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US FDA approves 1st diagnostic test for Zika virus for use in US

The U.S. Food and Drug Administration approved the first diagnostic test for use in the U.S. to diagnose Zika virus immunoglobulin, or IgM, antibodies in human blood.

Seattle, Wash.-based InBios International Inc.'s ZIKV Detect 2.0 IgM Capture ELISA is designed to identify proteins produced by body's immune system when it tests for the Zika virus infection in the blood. IgM antibodies indicate an early immune response to particular antigens, such as bacteria or viruses, and aid in their destruction.

Zika virus is spread mainly by the bite of an infected Aedes species mosquito. While many people with Zika virus infection experience no symptoms, the virus can pose potentially serious risks to the public health.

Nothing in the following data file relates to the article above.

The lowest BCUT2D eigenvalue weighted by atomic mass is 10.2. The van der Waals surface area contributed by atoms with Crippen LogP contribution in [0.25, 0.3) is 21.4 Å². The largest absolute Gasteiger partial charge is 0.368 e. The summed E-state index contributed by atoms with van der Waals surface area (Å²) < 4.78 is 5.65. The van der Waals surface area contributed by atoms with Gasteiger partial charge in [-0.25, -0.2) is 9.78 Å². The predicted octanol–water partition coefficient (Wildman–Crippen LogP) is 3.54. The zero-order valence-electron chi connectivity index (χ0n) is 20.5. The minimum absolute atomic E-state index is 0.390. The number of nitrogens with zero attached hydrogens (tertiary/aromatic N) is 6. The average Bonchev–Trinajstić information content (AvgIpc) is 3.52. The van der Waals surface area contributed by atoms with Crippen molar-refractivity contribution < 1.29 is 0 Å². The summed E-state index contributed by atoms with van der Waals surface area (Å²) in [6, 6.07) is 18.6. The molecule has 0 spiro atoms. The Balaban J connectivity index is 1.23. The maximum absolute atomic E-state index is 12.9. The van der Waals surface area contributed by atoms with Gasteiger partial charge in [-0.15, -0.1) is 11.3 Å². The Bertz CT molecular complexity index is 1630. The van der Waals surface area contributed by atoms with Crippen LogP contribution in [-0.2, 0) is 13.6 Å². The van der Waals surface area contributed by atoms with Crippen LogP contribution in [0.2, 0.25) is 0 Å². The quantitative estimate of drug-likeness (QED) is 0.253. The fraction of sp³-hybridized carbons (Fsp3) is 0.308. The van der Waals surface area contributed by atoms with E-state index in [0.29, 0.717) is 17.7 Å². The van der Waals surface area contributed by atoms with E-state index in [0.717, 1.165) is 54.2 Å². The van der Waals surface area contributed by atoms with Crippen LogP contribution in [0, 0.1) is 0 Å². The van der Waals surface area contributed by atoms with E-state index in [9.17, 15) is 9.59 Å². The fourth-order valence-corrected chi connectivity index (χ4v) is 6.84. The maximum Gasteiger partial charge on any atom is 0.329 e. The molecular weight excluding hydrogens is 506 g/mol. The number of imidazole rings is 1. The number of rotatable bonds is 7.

The FDA's approval was based on the data from a study of 807 test samples and several analytical studies, which showed that the test was safe and effective in identifying IgM antibodies against Zika virus in blood.

The test has been approved to be used only in patients with clinical signs and symptoms consistent with Zika virus, and/or in patients who meet the Centers for Disease Control and Prevention's Zika virus epidemiological criteria. The test results are intended to be used with clinical observations, patient history, epidemiological information and other laboratory evidence to make patient management decisions.

Previously, the FDA had granted authorization to 18 tests for detecting Zika virus in emergency situations. The U.S. regulator is communicating with the manufacturers of four tests that are similar to InBios' test to gather information in order to evaluate whether it should revoke the emergency use authorization for these specific tests.